Conquest and colonization by the British towards the turn of the 18th Century made way for the English – type Municipalities. It was the Ordinance of the Regulation of Municipal Corporation enacted on 19th August 1853 that empowered the granting of corporate status to those municipalities.
With the establishment of the County Council system in Trinidad and Tobago in 1945, the Diego Martin Region was part of the St George (west) County Council.
In 1990, the Country Councils in Trinidad were abolished, Local Government boundaries rearranged, and the number of local authorities increased. The Country Councils Act and the legislations governing the Port of Spain, San Fernando, Arima and Point Fortin Municipal Corporations were repealed. They were replaced by one consolidated legislation, The Municipal Corporations Act 21 of 1990 that granted Corporate Municipal status to all Local Government bodies in Trinidad.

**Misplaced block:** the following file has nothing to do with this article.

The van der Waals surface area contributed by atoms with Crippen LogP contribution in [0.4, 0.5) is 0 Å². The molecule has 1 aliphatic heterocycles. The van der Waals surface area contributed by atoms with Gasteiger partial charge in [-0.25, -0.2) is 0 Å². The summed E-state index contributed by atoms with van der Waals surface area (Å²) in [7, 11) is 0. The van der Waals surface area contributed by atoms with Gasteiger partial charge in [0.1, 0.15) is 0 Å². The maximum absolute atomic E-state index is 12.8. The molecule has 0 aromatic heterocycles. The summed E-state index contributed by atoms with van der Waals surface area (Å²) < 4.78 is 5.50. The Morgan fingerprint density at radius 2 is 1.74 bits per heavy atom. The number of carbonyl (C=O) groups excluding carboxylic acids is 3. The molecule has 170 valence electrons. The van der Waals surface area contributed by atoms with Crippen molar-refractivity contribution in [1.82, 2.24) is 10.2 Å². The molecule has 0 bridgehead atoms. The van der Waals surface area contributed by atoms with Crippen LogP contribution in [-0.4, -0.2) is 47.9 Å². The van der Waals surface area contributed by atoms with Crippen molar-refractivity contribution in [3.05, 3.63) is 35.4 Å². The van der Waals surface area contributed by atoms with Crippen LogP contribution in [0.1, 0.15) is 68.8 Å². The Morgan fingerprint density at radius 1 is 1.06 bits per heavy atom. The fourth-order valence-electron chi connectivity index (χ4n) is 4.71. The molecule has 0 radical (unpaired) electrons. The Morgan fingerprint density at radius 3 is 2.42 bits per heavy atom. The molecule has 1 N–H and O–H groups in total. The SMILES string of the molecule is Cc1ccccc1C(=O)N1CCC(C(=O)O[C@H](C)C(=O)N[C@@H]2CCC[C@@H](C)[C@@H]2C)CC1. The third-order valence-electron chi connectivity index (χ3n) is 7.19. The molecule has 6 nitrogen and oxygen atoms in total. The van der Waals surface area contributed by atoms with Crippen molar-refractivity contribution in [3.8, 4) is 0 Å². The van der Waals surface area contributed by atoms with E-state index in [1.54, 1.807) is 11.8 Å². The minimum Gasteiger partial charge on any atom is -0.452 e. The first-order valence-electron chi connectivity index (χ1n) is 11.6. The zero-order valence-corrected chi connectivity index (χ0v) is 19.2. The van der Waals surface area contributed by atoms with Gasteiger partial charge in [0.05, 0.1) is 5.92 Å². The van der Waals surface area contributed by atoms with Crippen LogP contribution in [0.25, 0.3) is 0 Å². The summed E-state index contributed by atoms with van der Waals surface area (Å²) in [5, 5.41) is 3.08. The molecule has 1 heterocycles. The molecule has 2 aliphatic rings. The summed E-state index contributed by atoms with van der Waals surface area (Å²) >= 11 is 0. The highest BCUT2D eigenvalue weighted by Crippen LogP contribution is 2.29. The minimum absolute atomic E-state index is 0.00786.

The Legislation Governing the Port of Spain City Corporation provided the super structure for Act 21 of 1990. The Municipal Corporations (amendment) Act No. 8 of 1992 merged some of the regions to make 9 regional Corporations, reducing the number of Municipal Corporations to 14.
The DMRC is an organisation that has emerged from a history of control by one political party over 30 years, into a promising, but more challenging era of having to navigate its path involving three political parties.